Our bodies haven't really changed in 60,000 years, but our lifestyles and diets sure have. The known 'fight or flight' response is hard-wired in us from the dawn of time, however, nowadays the body can’t tell the difference anymore from where this stress is coming, whether it be from your computer or a wild animal charging at you for its next meal. The effect this stress has on the body though is exactly the same.
Cortisol is a hormone made up of tiny glands that your body releases when you're under stress. Naturally, cortisol levels drop at night as the body prepares for restorative relaxation. If your cortisol levels are imbalanced, however, you could be facing issues with insomnia. To help nourish your body, there are certain foods you can try and include in your diet to help reduce, manage and prevent stress and a build-up of cortisol.
What's more, your daily routine could be getting in the way. The two cups of coffee you 'need' in the morning to help you deal with stress might be making your heart beat faster, re-directing glucose to the eyes, heart, lungs and muscles. Your body still probably thinks that you're preparing yourself to run from the animal, instead of sitting in front of your computer! Our body then places this glucose back into fat near the liver to be readily converted into glucose at the next ‘stress’ event.
Evidently, not only can imbalanced cortisol wreak havoc on our hormones, it can lead to very low energy for long periods, then a surge just before bed, causing you to develop issues with insomnia. Cortisol is also catabolic and negatively affects systems in the body it thinks it doesn’t need, like the digestive and reproductive system. This is sometimes evident in women who are really stressed out and don't often get their periods. And, sleep is the biggest anabolic time within our 24 hours, and is essential for repair and restoration – that’s why it’s so important to get our cortisol in balance.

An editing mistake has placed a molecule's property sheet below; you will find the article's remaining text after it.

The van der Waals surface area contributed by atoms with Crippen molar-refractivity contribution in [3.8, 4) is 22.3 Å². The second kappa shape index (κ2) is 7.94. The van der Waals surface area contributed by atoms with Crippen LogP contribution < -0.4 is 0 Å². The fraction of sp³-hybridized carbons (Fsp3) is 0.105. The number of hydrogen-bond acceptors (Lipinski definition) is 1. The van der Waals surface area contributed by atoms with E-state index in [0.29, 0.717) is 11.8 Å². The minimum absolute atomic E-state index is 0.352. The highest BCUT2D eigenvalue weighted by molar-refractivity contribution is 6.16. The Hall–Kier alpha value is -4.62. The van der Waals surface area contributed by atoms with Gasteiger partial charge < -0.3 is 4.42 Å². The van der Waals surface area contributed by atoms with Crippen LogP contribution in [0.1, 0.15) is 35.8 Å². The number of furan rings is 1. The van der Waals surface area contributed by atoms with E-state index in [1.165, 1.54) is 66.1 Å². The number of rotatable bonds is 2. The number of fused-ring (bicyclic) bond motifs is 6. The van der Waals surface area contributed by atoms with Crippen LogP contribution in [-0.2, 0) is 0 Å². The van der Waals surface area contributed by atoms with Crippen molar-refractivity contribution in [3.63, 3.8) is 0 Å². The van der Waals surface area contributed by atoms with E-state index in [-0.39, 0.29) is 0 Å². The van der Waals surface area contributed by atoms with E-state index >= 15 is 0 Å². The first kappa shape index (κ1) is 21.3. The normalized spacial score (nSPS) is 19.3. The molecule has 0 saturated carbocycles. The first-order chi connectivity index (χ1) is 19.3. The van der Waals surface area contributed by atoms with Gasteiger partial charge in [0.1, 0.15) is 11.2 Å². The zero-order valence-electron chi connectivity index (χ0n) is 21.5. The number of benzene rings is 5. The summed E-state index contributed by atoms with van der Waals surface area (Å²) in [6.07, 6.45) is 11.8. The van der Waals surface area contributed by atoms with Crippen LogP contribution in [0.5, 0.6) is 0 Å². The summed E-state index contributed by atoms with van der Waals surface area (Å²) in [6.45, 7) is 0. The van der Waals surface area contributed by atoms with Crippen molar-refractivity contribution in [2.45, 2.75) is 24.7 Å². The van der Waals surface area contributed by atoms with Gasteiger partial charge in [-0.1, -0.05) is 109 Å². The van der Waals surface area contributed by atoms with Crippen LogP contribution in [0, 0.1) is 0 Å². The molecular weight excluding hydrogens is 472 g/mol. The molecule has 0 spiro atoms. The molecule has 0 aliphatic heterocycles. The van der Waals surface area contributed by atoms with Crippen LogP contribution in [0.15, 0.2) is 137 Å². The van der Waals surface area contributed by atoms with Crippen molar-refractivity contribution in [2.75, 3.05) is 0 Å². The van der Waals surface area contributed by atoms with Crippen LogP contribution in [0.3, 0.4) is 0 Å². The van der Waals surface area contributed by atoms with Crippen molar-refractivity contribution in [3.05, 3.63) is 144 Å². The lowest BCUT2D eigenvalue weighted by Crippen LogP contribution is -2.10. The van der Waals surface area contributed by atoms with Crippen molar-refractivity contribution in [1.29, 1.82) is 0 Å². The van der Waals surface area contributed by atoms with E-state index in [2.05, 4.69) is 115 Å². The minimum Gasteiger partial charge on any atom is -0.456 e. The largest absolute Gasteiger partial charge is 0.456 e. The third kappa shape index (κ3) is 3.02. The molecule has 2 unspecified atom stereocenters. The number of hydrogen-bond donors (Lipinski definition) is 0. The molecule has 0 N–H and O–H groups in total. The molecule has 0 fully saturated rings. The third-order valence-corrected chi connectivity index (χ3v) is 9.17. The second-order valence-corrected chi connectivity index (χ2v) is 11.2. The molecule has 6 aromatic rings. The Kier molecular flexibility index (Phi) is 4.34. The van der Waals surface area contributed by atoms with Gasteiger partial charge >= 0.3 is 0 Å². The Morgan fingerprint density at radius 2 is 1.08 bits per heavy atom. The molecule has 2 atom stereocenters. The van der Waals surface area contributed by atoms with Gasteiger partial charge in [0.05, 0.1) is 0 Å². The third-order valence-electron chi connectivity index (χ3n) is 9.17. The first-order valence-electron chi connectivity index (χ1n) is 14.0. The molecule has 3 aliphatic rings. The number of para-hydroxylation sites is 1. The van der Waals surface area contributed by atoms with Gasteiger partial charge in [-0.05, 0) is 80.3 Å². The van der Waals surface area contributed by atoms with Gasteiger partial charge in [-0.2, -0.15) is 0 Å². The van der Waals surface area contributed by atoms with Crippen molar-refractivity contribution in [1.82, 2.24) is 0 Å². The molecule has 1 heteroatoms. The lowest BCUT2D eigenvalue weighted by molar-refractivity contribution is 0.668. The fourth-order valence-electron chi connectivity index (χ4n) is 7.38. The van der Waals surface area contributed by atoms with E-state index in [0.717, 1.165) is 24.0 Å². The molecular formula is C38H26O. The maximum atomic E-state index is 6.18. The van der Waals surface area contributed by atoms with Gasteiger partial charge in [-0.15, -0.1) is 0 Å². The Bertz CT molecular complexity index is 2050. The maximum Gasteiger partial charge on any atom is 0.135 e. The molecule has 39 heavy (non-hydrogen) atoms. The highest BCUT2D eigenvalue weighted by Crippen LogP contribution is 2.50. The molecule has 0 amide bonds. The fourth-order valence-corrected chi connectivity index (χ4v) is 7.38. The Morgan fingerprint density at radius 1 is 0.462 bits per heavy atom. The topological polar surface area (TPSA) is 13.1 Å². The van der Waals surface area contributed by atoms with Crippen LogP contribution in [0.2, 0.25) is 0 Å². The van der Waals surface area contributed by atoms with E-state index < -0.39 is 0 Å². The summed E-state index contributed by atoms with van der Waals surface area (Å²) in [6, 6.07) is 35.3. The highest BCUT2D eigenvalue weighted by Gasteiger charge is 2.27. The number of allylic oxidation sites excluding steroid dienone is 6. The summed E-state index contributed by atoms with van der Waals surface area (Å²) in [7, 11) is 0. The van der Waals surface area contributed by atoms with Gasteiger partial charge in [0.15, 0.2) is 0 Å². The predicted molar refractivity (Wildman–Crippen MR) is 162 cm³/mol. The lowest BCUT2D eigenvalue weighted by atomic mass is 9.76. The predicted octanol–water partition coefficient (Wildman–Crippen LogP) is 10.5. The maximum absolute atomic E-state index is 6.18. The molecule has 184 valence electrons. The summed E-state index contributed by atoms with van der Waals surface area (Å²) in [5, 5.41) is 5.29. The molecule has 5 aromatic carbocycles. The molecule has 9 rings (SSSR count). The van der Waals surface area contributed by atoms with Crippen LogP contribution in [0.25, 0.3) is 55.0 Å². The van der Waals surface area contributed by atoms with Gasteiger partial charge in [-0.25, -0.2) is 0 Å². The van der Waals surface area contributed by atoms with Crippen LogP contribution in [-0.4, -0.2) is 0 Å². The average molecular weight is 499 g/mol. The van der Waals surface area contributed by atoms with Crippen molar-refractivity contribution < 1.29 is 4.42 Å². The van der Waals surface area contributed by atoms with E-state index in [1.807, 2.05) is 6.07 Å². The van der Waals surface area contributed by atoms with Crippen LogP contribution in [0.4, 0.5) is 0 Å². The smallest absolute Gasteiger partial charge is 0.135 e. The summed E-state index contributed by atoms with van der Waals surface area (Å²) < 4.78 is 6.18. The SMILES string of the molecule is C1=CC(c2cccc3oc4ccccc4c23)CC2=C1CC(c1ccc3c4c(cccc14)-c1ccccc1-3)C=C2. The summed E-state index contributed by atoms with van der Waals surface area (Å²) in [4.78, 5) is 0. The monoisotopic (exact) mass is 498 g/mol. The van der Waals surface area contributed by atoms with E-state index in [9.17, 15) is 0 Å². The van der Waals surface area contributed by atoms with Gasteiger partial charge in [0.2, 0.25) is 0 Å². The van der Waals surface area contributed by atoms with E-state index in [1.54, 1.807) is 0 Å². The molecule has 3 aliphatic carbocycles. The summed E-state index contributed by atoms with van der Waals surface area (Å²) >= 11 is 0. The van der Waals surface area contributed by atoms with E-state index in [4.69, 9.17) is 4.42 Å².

Sugar and cortisol
What's more, refined sugar causes a spike in blood sugar that encourages the body to store excess it as fat around your middle. Low blood sugar releases the stress hormone cortisol, which creates powerful sugar cravings. If you're concerned that you may have a cortisol imbalance, ask yourself the following questions:
• Do you feel tired as soon as you wake up?
• Do you crave sugar, caffeine or salt?
• Do you suffer from weight gain around the middle?
• Do you feel tired in the afternoon?
• Is early evening one of the most productive times of the day for you?
• Do you have problems falling asleep?
• Do you wake up in the night and find it difficult to get back to sleep?
If you answered 'yes' to some of these questions, then it might be that your cortisol is out of balance. One way to get things back on track is to opt for more nourishing dietary options that can help balance out your hormones and get things back on track. Here's a list of foods to help with insomnia and stress.
How to reduce stress naturally
• Eat more plant-based protein for a drip feed of energy, like tempeh, quinoa and hemp seeds
• Include vitamin C foods, like citrus fruits and brightly-coloured vegetables
• Opt for food rich in B vitamins, like chicken, eggs and oats
• Add in some iron like with greens, brown rice and meat (especially darker cuts of chicken)
• Eat less refined carbs
• Avoid caffeine.
These natural solutions to stress and insomnia may help you balance out your cortisol levels and finally help you get some restorative rest.
To save these helpful tips, Pin This!